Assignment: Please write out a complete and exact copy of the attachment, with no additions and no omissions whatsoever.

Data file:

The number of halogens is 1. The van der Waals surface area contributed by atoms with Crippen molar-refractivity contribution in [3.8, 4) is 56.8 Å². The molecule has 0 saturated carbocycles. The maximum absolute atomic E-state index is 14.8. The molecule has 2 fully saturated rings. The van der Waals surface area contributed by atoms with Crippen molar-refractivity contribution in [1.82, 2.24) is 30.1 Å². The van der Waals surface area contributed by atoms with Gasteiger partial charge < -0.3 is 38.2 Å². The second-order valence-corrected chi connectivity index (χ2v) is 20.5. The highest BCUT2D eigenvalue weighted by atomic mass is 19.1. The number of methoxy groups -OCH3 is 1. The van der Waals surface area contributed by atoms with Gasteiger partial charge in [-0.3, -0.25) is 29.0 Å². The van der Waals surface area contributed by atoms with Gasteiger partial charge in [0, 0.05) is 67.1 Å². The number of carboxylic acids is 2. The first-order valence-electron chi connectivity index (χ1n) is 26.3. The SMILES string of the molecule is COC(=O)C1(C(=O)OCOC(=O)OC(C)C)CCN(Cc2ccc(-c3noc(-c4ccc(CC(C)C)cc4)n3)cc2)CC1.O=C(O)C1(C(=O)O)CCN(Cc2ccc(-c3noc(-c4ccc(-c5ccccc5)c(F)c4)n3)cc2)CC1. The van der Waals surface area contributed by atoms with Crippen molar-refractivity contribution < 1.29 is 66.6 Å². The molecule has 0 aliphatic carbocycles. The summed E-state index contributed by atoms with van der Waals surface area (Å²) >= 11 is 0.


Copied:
The number of halogens is 1. The van der Waals surface area contributed by atoms with Crippen molar-refractivity contribution in [3.8, 4) is 56.8 Å². The molecule has 0 saturated carbocycles. The maximum absolute atomic E-state index is 14.8. The molecule has 2 fully saturated rings. The van der Waals surface area contributed by atoms with Crippen molar-refractivity contribution in [1.82, 2.24) is 30.1 Å². The van der Waals surface area contributed by atoms with Gasteiger partial charge < -0.3 is 38.2 Å². The second-order valence-corrected chi connectivity index (χ2v) is 20.5. The highest BCUT2D eigenvalue weighted by atomic mass is 19.1. The number of methoxy groups -OCH3 is 1. The van der Waals surface area contributed by atoms with Gasteiger partial charge in [-0.3, -0.25) is 29.0 Å². The van der Waals surface area contributed by atoms with Gasteiger partial charge in [0, 0.05) is 67.1 Å². The number of carboxylic acids is 2. The first-order valence-electron chi connectivity index (χ1n) is 26.3. The SMILES string of the molecule is COC(=O)C1(C(=O)OCOC(=O)OC(C)C)CCN(Cc2ccc(-c3noc(-c4ccc(CC(C)C)cc4)n3)cc2)CC1.O=C(O)C1(C(=O)O)CCN(Cc2ccc(-c3noc(-c4ccc(-c5ccccc5)c(F)c4)n3)cc2)CC1. The van der Waals surface area contributed by atoms with Crippen molar-refractivity contribution < 1.29 is 66.6 Å². The molecule has 0 aliphatic carbocycles. The summed E-state index contributed by atoms with van der Waals surface area (Å²) >= 11 is 0.